Posts tagged ‘employer’
One of the most gratifying jobs I’ve had over the course of my career was my time working at the career center at the University of Texas at El Paso. Being responsible for the University’s cooperative education and internship programs and helping college students gain their first professional experiences provided me with a lot of personal satisfaction. During the almost five years of working in that setting, I had the pleasure of seeing many of these same students return to campus as company representatives to recruit the next generation of UTEP graduates. Along the way, I was able to make lifelong friendships with many of these students, first as interns and later as professionals. One friend in particular is Mario, who is now a successful leader at an aviation company.
Sixteen years ago, Mario’s first major in college was marketing. In fact, his first internship experience as a sophomore was working in the marketing department for a large insurance company. When Mario returned, I realized his internship experience had not met his expectations. The root of Mario’s unhappiness wasn’t due to the work he did, but more so due to the work he didn’t do. Mario realized his passion wasn’t in marketing but in information systems. Luckily for Mario, his supervisor during the internship was also technically inclined so he introduced Mario to areas in the organization where he could begin to learn about his newly discovered passion. Needless to say, Mario switched his major to information systems, went on to complete another two internships in his new major, and today is still very passionate about his work.
One appealing aspect of an internship program is its ability to serve as a bridge between the world of theory and practicality. However, the bridge that connects both worlds also needs to have a support structure. Within an internship program, “the glue” that holds together this support is an intern’s supervisor. And while a supervisor’s role is to offer an intern guidance and direction in a work environment, another role should be one of an advisor. Mario often points to that one supervisor, from 16 years ago, as having made a significant impact on his career. From a Hispanic perspective, being an advisor or consejero is an important element of the supervisor/intern relationship. Hispanics are a determined people and are culturally wired to complete one task before starting another. Hence, changing his major after two years of college was not something that came naturally to Mario. Whether Mario’s supervisor at the time knew it or not, his timely advice made the difference between a successful professional and someone that might still be searching for his passion.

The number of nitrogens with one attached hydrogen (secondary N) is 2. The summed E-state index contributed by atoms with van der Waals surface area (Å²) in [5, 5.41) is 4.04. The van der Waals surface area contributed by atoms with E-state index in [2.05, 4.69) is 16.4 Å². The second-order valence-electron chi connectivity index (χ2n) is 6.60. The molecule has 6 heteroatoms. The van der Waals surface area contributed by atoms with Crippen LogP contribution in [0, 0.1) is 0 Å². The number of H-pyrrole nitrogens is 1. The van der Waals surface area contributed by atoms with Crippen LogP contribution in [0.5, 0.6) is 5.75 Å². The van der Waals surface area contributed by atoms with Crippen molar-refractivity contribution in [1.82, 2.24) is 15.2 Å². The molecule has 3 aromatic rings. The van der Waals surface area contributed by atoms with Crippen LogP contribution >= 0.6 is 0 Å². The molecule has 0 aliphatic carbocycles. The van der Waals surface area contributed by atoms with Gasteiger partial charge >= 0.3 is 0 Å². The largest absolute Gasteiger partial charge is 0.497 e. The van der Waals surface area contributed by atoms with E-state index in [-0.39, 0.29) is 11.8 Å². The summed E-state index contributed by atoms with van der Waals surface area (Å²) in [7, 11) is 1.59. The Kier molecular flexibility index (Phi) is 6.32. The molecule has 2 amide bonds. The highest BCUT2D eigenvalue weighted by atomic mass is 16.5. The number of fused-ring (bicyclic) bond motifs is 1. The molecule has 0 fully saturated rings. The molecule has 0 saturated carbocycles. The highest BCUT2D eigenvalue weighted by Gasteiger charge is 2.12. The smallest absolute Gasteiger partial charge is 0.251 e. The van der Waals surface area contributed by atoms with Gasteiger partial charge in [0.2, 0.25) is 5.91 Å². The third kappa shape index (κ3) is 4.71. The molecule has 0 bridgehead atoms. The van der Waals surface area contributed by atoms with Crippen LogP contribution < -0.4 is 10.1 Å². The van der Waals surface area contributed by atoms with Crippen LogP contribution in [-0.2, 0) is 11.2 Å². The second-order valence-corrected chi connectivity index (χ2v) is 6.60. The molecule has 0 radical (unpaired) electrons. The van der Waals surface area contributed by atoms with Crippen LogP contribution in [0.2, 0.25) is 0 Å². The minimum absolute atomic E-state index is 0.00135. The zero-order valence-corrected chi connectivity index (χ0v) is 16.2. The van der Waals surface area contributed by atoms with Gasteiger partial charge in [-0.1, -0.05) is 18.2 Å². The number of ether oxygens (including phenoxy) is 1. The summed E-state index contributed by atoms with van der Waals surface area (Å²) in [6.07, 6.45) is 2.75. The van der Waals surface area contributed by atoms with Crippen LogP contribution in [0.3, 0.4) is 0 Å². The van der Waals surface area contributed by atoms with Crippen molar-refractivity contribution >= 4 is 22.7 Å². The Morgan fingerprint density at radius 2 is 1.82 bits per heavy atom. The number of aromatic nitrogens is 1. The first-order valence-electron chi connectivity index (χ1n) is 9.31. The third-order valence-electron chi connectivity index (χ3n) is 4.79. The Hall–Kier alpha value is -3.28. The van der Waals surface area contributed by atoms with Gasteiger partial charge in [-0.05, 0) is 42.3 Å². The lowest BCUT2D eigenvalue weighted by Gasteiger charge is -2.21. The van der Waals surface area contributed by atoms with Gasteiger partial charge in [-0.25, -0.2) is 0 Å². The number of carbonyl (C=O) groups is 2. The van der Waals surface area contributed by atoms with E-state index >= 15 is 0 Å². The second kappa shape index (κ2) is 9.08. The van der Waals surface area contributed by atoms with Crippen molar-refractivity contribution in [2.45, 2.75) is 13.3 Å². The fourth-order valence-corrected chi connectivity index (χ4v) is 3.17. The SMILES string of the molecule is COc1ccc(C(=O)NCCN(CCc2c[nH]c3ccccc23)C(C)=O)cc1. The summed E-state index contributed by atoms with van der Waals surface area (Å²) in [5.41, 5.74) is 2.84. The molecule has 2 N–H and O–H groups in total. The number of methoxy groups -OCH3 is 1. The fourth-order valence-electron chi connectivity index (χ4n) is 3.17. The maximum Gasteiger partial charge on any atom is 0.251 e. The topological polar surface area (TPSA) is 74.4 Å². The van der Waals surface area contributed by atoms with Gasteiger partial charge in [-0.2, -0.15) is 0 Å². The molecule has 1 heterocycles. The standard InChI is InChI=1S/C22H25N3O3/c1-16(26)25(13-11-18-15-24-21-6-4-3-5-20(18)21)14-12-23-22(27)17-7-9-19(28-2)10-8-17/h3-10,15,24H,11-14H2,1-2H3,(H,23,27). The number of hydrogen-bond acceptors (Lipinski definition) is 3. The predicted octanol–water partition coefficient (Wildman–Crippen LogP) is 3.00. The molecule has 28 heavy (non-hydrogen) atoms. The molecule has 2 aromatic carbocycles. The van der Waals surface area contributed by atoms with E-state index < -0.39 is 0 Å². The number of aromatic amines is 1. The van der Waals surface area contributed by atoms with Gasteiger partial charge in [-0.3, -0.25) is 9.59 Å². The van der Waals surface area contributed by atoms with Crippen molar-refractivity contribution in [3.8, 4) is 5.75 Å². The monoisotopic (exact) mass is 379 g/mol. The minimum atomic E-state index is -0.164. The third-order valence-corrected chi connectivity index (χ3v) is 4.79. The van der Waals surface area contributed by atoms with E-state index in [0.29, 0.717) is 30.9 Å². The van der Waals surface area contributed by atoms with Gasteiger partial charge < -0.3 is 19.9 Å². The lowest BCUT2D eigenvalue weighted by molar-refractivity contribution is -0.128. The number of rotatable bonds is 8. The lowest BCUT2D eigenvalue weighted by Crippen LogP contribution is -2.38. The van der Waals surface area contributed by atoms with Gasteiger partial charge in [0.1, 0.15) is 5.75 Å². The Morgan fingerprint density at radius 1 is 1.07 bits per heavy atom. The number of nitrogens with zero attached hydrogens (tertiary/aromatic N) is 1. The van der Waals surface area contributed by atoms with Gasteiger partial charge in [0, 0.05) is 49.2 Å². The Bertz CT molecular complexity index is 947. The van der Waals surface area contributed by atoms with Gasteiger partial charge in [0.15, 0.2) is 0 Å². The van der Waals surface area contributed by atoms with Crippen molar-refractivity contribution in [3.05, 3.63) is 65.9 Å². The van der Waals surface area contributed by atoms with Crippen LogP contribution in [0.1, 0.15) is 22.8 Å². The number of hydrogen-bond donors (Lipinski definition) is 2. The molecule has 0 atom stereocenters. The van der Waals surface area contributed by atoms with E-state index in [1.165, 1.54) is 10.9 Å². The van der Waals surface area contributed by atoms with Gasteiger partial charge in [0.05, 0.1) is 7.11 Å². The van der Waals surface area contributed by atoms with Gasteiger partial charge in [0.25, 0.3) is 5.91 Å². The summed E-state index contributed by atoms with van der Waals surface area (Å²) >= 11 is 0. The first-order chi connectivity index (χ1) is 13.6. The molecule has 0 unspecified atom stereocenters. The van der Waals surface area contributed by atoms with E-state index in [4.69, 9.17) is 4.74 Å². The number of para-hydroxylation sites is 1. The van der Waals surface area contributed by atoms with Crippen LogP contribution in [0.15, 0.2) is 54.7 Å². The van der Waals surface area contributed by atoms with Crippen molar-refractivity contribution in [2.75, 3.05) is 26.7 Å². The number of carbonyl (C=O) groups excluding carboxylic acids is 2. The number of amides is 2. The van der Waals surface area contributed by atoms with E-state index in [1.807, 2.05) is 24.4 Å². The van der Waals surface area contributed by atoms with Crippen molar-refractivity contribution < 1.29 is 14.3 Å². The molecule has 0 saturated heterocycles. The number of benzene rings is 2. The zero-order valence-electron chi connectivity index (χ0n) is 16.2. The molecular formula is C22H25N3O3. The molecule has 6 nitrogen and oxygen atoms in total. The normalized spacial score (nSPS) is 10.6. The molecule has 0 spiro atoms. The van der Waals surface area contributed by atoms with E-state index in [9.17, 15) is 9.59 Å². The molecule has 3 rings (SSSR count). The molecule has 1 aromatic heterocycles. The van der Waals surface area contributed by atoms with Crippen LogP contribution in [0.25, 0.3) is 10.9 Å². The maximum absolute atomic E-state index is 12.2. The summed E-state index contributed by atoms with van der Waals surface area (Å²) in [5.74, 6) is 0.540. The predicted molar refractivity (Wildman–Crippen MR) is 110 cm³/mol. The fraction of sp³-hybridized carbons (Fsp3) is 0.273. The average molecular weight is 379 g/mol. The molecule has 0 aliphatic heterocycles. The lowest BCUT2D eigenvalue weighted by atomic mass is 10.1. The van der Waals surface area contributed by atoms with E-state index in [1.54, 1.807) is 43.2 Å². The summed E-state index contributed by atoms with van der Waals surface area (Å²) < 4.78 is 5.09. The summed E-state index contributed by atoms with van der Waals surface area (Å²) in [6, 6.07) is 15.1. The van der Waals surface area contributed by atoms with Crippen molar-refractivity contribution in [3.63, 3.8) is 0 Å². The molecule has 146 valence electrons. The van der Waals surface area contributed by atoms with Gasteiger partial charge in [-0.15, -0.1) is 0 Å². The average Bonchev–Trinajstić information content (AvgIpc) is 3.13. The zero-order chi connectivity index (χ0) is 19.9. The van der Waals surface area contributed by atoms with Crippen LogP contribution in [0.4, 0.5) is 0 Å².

by internships.com writer
Do you have a vacancy at your company that needs to be filled by a competent, valuable employee? Great! Are you worried about the cost incurred during the recruitment/hiring period? Not great. It’s time to think about another option for finding and hiring the perfect person to fill the empty office—hire an intern.
I don’t mean hire an intern as a permanent solution, rather create an internship that will allow you to vet various candidates, give young people good experience in your industry, get extra (probably much needed) assistance in the office, and choose the perfect employee from a pool of possibilities that you already know. It’s a win-win situation.
A recent survey, conducted jointly by the Employment Management Association and the Society for Human Resources of 636 professionals, produced the following statistics regarding the most common costs included in a Cost Per Hire:
- Advertising and event costs (76%) – Converting an intern to a full-time hire means no expensive job listings in newspapers or journals
- Internet services (63%) – Reduce fees needed for individual job postings
- Third-party agency contract and fees (52%) – Unnecessary cost if hiring from within